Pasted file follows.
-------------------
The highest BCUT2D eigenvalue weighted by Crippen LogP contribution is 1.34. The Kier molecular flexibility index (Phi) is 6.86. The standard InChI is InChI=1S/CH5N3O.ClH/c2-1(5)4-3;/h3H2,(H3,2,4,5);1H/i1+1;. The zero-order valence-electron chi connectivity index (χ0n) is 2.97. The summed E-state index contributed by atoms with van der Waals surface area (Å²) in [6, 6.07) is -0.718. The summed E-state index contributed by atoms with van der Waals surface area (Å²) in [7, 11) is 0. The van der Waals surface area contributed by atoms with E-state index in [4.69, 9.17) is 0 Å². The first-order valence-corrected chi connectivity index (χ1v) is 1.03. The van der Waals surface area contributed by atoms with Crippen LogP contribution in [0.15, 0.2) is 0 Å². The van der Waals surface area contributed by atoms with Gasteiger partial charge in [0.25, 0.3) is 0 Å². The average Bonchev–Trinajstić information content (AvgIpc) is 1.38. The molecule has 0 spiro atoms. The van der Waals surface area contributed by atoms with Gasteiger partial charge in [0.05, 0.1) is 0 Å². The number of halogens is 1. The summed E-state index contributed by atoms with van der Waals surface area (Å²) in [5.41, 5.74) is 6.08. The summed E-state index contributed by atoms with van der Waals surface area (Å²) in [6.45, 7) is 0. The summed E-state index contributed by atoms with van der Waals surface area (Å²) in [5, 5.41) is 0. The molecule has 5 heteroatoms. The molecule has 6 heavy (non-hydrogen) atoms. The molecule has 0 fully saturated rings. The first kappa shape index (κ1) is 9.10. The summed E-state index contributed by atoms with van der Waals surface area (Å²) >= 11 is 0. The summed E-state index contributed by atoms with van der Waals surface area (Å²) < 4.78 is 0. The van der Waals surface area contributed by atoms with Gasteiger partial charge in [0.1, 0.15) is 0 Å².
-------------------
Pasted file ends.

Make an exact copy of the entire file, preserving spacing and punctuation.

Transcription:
The highest BCUT2D eigenvalue weighted by Crippen LogP contribution is 1.34. The Kier molecular flexibility index (Phi) is 6.86. The standard InChI is InChI=1S/CH5N3O.ClH/c2-1(5)4-3;/h3H2,(H3,2,4,5);1H/i1+1;. The zero-order valence-electron chi connectivity index (χ0n) is 2.97. The summed E-state index contributed by atoms with van der Waals surface area (Å²) in [6, 6.07) is -0.718. The summed E-state index contributed by atoms with van der Waals surface area (Å²) in [7, 11) is 0. The van der Waals surface area contributed by atoms with E-state index in [4.69, 9.17) is 0 Å². The first-order valence-corrected chi connectivity index (χ1v) is 1.03. The van der Waals surface area contributed by atoms with Crippen LogP contribution in [0.15, 0.2) is 0 Å². The van der Waals surface area contributed by atoms with Gasteiger partial charge in [0.25, 0.3) is 0 Å². The average Bonchev–Trinajstić information content (AvgIpc) is 1.38. The molecule has 0 spiro atoms. The van der Waals surface area contributed by atoms with Gasteiger partial charge in [0.05, 0.1) is 0 Å². The number of halogens is 1. The summed E-state index contributed by atoms with van der Waals surface area (Å²) in [5.41, 5.74) is 6.08. The summed E-state index contributed by atoms with van der Waals surface area (Å²) in [6.45, 7) is 0. The summed E-state index contributed by atoms with van der Waals surface area (Å²) in [5, 5.41) is 0. The molecule has 5 heteroatoms. The molecule has 6 heavy (non-hydrogen) atoms. The molecule has 0 fully saturated rings. The first kappa shape index (κ1) is 9.10. The summed E-state index contributed by atoms with van der Waals surface area (Å²) >= 11 is 0. The summed E-state index contributed by atoms with van der Waals surface area (Å²) < 4.78 is 0. The van der Waals surface area contributed by atoms with Gasteiger partial charge in [0.1, 0.15) is 0 Å².